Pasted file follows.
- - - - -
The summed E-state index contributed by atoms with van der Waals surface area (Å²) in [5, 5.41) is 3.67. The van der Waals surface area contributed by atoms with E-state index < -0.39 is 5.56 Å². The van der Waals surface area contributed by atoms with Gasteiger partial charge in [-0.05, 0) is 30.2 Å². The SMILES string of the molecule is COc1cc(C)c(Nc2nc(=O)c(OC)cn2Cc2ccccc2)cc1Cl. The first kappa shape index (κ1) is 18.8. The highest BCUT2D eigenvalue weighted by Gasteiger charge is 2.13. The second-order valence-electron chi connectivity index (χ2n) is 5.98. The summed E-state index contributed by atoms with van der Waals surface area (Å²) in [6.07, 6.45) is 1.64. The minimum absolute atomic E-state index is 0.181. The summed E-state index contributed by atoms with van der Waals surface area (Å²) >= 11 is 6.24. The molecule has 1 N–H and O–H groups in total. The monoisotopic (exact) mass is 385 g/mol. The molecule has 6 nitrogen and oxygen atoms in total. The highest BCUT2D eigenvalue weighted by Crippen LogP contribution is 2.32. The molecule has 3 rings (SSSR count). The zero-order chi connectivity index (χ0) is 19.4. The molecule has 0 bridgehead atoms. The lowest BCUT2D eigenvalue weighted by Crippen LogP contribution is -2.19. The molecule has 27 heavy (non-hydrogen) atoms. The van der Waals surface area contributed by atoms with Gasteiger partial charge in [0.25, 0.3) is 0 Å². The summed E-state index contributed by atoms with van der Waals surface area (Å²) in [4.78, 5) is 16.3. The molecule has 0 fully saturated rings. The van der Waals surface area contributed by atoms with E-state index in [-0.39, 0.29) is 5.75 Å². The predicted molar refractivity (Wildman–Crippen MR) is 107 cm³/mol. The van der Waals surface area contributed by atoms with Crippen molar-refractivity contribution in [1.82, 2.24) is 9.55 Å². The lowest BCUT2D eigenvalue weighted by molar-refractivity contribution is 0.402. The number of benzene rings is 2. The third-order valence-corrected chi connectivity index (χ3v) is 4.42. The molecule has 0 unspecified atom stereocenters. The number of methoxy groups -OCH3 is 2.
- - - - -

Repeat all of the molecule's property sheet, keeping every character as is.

The summed E-state index contributed by atoms with van der Waals surface area (Å²) in [5, 5.41) is 3.67. The van der Waals surface area contributed by atoms with E-state index < -0.39 is 5.56 Å². The van der Waals surface area contributed by atoms with Gasteiger partial charge in [-0.05, 0) is 30.2 Å². The SMILES string of the molecule is COc1cc(C)c(Nc2nc(=O)c(OC)cn2Cc2ccccc2)cc1Cl. The first kappa shape index (κ1) is 18.8. The highest BCUT2D eigenvalue weighted by Gasteiger charge is 2.13. The second-order valence-electron chi connectivity index (χ2n) is 5.98. The summed E-state index contributed by atoms with van der Waals surface area (Å²) in [6.07, 6.45) is 1.64. The minimum absolute atomic E-state index is 0.181. The summed E-state index contributed by atoms with van der Waals surface area (Å²) >= 11 is 6.24. The molecule has 1 N–H and O–H groups in total. The monoisotopic (exact) mass is 385 g/mol. The molecule has 6 nitrogen and oxygen atoms in total. The highest BCUT2D eigenvalue weighted by Crippen LogP contribution is 2.32. The molecule has 3 rings (SSSR count). The zero-order chi connectivity index (χ0) is 19.4. The molecule has 0 bridgehead atoms. The lowest BCUT2D eigenvalue weighted by Crippen LogP contribution is -2.19. The molecule has 27 heavy (non-hydrogen) atoms. The van der Waals surface area contributed by atoms with Gasteiger partial charge in [0.25, 0.3) is 0 Å². The summed E-state index contributed by atoms with van der Waals surface area (Å²) in [4.78, 5) is 16.3. The molecule has 0 fully saturated rings. The van der Waals surface area contributed by atoms with E-state index in [-0.39, 0.29) is 5.75 Å². The predicted molar refractivity (Wildman–Crippen MR) is 107 cm³/mol. The van der Waals surface area contributed by atoms with Crippen molar-refractivity contribution in [1.82, 2.24) is 9.55 Å². The lowest BCUT2D eigenvalue weighted by molar-refractivity contribution is 0.402. The number of benzene rings is 2. The third-order valence-corrected chi connectivity index (χ3v) is 4.42. The molecule has 0 unspecified atom stereocenters. The number of methoxy groups -OCH3 is 2.